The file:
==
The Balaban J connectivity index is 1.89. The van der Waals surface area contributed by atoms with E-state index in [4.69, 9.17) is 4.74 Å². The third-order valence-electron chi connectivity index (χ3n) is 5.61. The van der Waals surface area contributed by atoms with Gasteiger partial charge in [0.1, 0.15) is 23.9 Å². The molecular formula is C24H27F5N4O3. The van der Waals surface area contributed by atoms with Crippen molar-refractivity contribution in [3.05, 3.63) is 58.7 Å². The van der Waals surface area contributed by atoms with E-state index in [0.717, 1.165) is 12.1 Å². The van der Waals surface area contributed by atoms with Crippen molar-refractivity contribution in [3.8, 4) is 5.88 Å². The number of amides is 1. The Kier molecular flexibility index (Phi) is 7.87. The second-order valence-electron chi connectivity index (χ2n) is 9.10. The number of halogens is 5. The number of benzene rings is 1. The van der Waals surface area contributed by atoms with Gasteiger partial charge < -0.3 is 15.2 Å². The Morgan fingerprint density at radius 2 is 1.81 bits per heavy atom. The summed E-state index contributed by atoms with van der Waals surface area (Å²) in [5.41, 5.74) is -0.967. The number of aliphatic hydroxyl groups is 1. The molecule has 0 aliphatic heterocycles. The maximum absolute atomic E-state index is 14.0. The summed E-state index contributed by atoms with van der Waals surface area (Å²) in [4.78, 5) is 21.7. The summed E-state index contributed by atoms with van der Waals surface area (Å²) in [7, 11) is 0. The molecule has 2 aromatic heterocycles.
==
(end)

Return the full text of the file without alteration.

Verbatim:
The Balaban J connectivity index is 1.89. The van der Waals surface area contributed by atoms with E-state index in [4.69, 9.17) is 4.74 Å². The third-order valence-electron chi connectivity index (χ3n) is 5.61. The van der Waals surface area contributed by atoms with Gasteiger partial charge in [0.1, 0.15) is 23.9 Å². The molecular formula is C24H27F5N4O3. The van der Waals surface area contributed by atoms with Crippen molar-refractivity contribution in [3.05, 3.63) is 58.7 Å². The van der Waals surface area contributed by atoms with E-state index in [0.717, 1.165) is 12.1 Å². The van der Waals surface area contributed by atoms with Crippen molar-refractivity contribution in [3.8, 4) is 5.88 Å². The number of amides is 1. The Kier molecular flexibility index (Phi) is 7.87. The second-order valence-electron chi connectivity index (χ2n) is 9.10. The number of halogens is 5. The number of benzene rings is 1. The van der Waals surface area contributed by atoms with Gasteiger partial charge < -0.3 is 15.2 Å². The Morgan fingerprint density at radius 2 is 1.81 bits per heavy atom. The summed E-state index contributed by atoms with van der Waals surface area (Å²) in [5.41, 5.74) is -0.967. The number of aliphatic hydroxyl groups is 1. The molecule has 0 aliphatic heterocycles. The maximum absolute atomic E-state index is 14.0. The summed E-state index contributed by atoms with van der Waals surface area (Å²) in [4.78, 5) is 21.7. The summed E-state index contributed by atoms with van der Waals surface area (Å²) in [7, 11) is 0. The molecule has 2 aromatic heterocycles.